By Rabbi Jonathan Gewirtz
Well, it seems like most hopes for a change in the election results have faded now, and Joe Biden is the President elect. Do you want my opinion on whether that’s good for the Jews or bad for the Jews? I think it’s good.
Now, this has nothing to do with whether he will be a better president than Donald Trump, or even whether the election was fair. I do believe that numerous parties conspired to hurt President Trump, one of the most embattled leaders our country has ever had. For four years, people refused to give him a chance to govern or the respect the office deserves. He did a lot of good things. And I think Joe Biden will too.
By now I’m sure you’re confused. Am I a Trump supporter? A Biden supporter? Neither. Those of you who are like-minded will know that I am a supporter of only one leader in the free world: Hakadosh Baruch Hu. He was in charge before the election and He will be in charge after the election. In fact, even when people vote against Him, Hashem is still in charge.
When I say, therefore, that Joe Biden’s win is good for the Jews, it is because Hashem always does what’s best for us. We can make our choices, but ultimately Hashem will cast the only ballot that counts and certify the final decision. “But wait,” you will say. “What about free will?!”
Ah, a great question, and one for which I have a relatively simple answer. As I see it, Hashem gives us the opportunity to make choices, but they will never result in something He didn’t have planned for. Here’s a moshol I created to explain my understanding, based on the Chovos HaLevavos:
You are at a restaurant, wedding, or any other establishment of eating. The waiter asks what kind of ice cream you would like, vanilla or chocolate. Being a normal person, you order vanilla. [If you would order chocolate, please don’t take offense at that. It’s not your fault you have no taste. ☺]
He goes to the kitchen, then comes back and says, “I’m sorry, we’re out of vanilla.”
Did you have free will to choose? Absolutely. Were you ever going to get that vanilla ice cream? Nope. Hashem gave you the chance to order it and make your choice, but the result was not yours to determine.
Say a person is in business and he decides to cheat someone else. I know, I can’t imagine that ever happening, but hypothetically it could be possible. In the end, the deal fails, the cheat doesn’t accomplish what he set out to do, and no money changes hands. Is the fellow a cheater? Even though he didn’t manage to rip off the other party, he definitely is a cheater in character and in the eyes of Heaven. He chose to steal and for that he will be judged.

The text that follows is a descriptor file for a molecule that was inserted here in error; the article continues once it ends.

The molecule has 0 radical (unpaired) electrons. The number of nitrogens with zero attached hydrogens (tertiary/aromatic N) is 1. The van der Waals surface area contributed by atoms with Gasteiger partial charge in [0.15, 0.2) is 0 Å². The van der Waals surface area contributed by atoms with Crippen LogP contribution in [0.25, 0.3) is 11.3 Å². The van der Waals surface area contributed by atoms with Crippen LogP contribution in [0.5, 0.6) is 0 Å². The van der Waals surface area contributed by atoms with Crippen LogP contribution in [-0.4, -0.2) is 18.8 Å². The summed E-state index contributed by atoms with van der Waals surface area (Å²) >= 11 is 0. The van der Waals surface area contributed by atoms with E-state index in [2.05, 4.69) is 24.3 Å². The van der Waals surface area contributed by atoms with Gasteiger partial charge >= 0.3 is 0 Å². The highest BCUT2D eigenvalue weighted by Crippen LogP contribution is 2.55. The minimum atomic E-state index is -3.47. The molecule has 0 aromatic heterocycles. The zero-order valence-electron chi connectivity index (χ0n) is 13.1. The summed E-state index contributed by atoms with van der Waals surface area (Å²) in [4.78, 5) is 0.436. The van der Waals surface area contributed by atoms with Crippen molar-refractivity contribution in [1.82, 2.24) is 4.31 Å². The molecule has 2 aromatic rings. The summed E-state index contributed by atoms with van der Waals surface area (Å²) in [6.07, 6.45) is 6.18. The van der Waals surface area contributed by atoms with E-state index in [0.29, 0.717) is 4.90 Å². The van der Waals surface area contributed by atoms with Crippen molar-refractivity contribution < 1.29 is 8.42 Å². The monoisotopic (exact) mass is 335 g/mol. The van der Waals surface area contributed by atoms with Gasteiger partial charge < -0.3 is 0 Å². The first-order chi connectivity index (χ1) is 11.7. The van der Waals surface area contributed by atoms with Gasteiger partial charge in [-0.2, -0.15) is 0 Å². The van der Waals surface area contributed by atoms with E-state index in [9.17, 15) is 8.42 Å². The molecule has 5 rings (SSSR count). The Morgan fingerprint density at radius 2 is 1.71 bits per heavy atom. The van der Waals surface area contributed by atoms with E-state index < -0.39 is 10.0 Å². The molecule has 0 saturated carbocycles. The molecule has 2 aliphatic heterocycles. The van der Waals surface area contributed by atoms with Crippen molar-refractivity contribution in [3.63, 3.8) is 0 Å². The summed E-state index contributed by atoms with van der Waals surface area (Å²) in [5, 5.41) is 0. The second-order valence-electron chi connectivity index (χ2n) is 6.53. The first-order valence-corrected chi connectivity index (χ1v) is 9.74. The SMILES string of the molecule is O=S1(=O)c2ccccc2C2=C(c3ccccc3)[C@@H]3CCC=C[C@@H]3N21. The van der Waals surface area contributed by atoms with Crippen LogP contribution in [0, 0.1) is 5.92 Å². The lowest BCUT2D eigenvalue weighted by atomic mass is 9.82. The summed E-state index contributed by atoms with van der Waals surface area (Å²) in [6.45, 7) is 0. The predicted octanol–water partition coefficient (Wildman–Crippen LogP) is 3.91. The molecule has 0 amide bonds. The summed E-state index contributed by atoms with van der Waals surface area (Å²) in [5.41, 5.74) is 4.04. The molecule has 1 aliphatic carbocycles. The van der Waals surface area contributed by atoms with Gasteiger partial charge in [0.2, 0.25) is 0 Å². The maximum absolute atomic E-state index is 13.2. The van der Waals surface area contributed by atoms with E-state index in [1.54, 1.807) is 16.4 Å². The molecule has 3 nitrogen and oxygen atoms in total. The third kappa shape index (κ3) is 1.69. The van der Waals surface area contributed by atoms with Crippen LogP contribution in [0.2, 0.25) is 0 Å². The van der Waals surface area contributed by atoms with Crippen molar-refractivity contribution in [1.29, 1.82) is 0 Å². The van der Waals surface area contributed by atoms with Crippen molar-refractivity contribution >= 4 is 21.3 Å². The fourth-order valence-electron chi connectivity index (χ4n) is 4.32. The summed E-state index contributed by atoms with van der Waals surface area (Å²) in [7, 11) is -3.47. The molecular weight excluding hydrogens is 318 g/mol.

Ah, you’ll say, but what if the deal went through and he DID manage to accomplish what he wanted to do? The answer there is that Hashem accounted for it as well. The Midrash tells us that Hashem showed Moshe Rabbeinu a scene to illustrate why tzaddikim seem to suffer and the evil seem to flourish. A fellow went to a well, (apparently a popular hangout in Biblical times) and bent down to drink. As he did, he dropped his wallet.
After he left, another fellow happened along, found the money, and put it in his pocket. He continued on. Then, another man arrived, and paused to refresh himself with some cool water. At this point, the first fellow returned, and assumed the new fellow had stolen the wallet. When he denied seeing it, the first one beat him to a pulp and moved on.
Moshe was stunned. He didn’t understand the miscarriage of justice here. One fellow lost money, another one got the money, and a third got beat up though he was innocent! Hashem explained that there was more than met the eye over here.
The first fellow had stolen money from the second, and Hashem was returning it. The third fellow had done something for which he deserved a beating, and Hashem made it happen at the hand of the first fellow, who would later be judged for his actions.
[One message here to consider is that when someone “hurts you” or “does you wrong,” you don’t need to be fearful or angry since Hashem was behind what happened to you, and you should ask yourself why it did. Not because someone else wanted to hurt you, but because Hashem orchestrated this result. It makes forgiving others, moving on, and growing from hard times much easier.]
The overarching lesson of the Midrash is that Hashem has never lost control of the world, nor put it in the hands of man to control or guide it. Rather, much as a child sitting on his parent’s lap in the car may think he’s “driving” but the parent would never give the toddler such control of a dangerous situation, so, too, Hashem is definitely retaining control and just giving us the illusion of having it.
So why do I say the election results are good for the Jews, even if they may have been manipulated? Because that’s what Hashem made happen, so it was in His playbook all along.
The Steipler said that having faith and trust in Hashem, is a choice. To me, the only important decision of 2020 is whether we’ll see the hand of Hashem in everything and know it’s for the best, or whether we’ll choose to turn a blind eye and keep seeing the illusions that blur our 20/20 vision.
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